Fear and exhaustion were frankly much more present.

But years later, it turns out that so many of the issues have resolved themselves through hard work, maturity and love. The gifts are here, waiting to be seen, hoping to be discovered. I’ve watched both my children begin their lives’ journeys miserable, tired and seemingly lost in their own worlds where my husband and I could not traverse. Eleven years after that first diagnosis, I’ve seen two confident, loving and happy boys emerge from what seemed like an impenetrable fortress I could not break through to relieve their discomfort.

Of course, the fact that they both now revel in their lives is the biggest gift of all.

There are so many other gifts, however, all priceless in nature, many of which I would have overlooked had autism not been present in our lives.

Autism has made us closer as a family, has created a teamwork mentality I’m not sure we would have embraced otherwise.

Having two autistic children has given me the gift of educating everyone we meet about the disorder, to pave the way for understanding and hopefully make another family’s experience out in the world a bit easier.

Autism has given me the gift of the community as a second family, with whom I feel an instantaneous camaraderie and closeness that I treasure.

I’ve been given the gift of learning to revel in even the smallest increments of the boys’ collective progress.

Finally, autism has given me the gift of forcing me to be utterly present when I’m with my sons, making certain I never miss their ebullient smiles, precious eye contact or generous hugs.

Years ago, when all seemed especially bleak in the landscape of both my sons’ lives, an friend in the autism community told me this: No matter how difficult the moment, the hour or the entire day, at the end of the night find one moment of joy, and cling to it. I took that advice and built on it, finding many moments to be grateful for, enabling me to see that for this family, the gifts of autism outweigh the struggles. My advice to you is to find that instant in time, embrace it and foster it. Help it grow into multiple moments of happiness and peace.

After a decade of strife my sons are safe, productive and happy. They are a gift to the world.

And they will always be a gift to me.

Follow this journey Autism-Mommy Therapist.

The Mighty is asking the following: Tell us one thing your loved ones might not know about your experience with disability, disease or mental illness during the holidays. What would you say to teach them? If you’d like to participate, please send a blog post to [email protected] Please include a photo for the piece, a photo of yourself and 1-2 sentence bio. Check out our Submit a Story page for more about our submission guidelines.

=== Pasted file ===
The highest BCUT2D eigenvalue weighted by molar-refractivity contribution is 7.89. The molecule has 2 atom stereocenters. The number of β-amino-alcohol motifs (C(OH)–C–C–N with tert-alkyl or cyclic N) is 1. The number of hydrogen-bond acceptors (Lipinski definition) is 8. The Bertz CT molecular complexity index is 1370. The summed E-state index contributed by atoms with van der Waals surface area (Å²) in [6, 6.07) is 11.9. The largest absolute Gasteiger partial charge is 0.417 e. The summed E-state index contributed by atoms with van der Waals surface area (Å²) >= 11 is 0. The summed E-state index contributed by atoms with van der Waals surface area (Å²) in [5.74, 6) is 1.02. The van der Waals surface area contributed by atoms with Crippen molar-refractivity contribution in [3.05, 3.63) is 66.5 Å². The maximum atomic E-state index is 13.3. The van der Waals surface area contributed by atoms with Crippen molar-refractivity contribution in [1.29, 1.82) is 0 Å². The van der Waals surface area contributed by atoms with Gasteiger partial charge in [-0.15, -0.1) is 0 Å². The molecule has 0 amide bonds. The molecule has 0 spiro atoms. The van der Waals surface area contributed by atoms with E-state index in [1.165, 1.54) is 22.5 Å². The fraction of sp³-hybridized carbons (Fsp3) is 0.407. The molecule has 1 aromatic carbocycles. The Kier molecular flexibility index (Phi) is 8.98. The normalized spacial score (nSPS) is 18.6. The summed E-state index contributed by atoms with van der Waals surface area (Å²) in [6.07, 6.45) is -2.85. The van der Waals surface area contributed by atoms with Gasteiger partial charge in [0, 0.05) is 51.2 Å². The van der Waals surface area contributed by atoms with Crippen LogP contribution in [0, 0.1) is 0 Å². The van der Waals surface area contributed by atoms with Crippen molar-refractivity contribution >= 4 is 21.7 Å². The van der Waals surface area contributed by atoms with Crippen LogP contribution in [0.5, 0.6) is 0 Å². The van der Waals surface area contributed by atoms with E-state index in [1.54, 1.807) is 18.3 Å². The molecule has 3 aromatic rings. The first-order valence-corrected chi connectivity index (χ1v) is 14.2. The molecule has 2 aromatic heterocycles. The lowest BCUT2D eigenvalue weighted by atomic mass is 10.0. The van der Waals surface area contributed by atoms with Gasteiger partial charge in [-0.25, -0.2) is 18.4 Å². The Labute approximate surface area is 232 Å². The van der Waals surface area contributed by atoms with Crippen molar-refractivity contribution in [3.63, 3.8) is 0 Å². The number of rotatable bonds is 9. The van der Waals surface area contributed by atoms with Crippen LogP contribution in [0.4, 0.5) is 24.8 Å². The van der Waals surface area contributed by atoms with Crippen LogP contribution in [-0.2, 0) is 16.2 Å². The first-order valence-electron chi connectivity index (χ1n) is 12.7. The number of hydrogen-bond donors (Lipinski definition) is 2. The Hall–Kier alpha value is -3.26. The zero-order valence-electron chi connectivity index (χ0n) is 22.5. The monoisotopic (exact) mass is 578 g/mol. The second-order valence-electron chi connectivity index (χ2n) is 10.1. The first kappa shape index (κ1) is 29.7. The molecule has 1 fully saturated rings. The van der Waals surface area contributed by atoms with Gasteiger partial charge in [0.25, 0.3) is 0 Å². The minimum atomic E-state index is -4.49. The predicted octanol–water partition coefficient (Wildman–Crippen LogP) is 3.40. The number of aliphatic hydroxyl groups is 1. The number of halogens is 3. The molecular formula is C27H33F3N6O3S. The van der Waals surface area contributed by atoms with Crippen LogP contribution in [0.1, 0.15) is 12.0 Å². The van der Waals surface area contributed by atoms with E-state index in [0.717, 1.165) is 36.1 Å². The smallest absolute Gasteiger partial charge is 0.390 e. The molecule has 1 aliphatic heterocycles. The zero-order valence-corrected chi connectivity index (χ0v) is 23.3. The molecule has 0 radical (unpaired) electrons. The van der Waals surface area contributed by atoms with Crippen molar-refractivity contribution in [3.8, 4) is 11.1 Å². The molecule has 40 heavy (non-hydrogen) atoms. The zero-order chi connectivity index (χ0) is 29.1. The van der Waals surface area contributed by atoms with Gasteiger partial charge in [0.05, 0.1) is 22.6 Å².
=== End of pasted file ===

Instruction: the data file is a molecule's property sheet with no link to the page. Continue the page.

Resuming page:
It’s bedtime in our house. Teeth have been brushed, books have been read and it’s time to turn off the lights and tuck my son, Ben, into bed. Ben prepares to say his nightly prayers. For the past few weeks, his prayers have taken on a new fervor. Tonight is no exception. “God, please help tomorrow be a good day. Please help me be good. And please keep the bucket dippers away,” he pleads.

“Bucket dippers” is his term for the kids at school who dip into his metaphorical bucket. His class read a story called “How Full Is Your Bucket” by Tom Rath. The story talks about filling people’s buckets by doing nice words and deeds, and how doing mean things and saying unkind words dips into someone’s bucket.

Ben encountered a group of older kids, aka the “bucket dippers,” at school during the after-care program. It’s the time in the day when kids from different grade levels mingle in the gymnasium. Due to the loudness of the gym, Ben wears noise-cancelling headsets to help him deal with the sound. On this particular day, they pushed him down and tried to take the headsets. And when he started to cry, they called him a baby.

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When Ben told me what happened, I immediately talked to the teacher and the principal. The adults intervened right away. The boys had consequences. We created safe spaces and new options for Ben in the gym. And, to the best of my knowledge, these “bucket dippers” haven’t physically or verbally bothered Ben in weeks. And yet, every night Ben still prays to God to keep the bucket dippers away.

As a classroom teacher I’ve certainly dealt with situations like this in the past with my own students. I’ve mediated in cases of bullying and have dealt out consequences to the bullies while counseling the victims. And yet, it wasn’t until my own child was on the receiving end that I have realized just how deep the psychological wounds can scar.

I never considered until recently just how much a child, such as mine, who tends to perseverate and focus on something over and over, will relive the hurt and pain again and again to the point where even if the actual bullying has stopped, it is still alive and real in the person’s mind. This is the part of bullying I never considered. I’ve spent lots of time talking to kids about how to handle the actual event, but not nearly enough time thinking about the after-effects. The part where trust is rebuilt. And this was a one-time incident (I think and hope). I can only imagine how bullying impacts the child who deals with this every single day.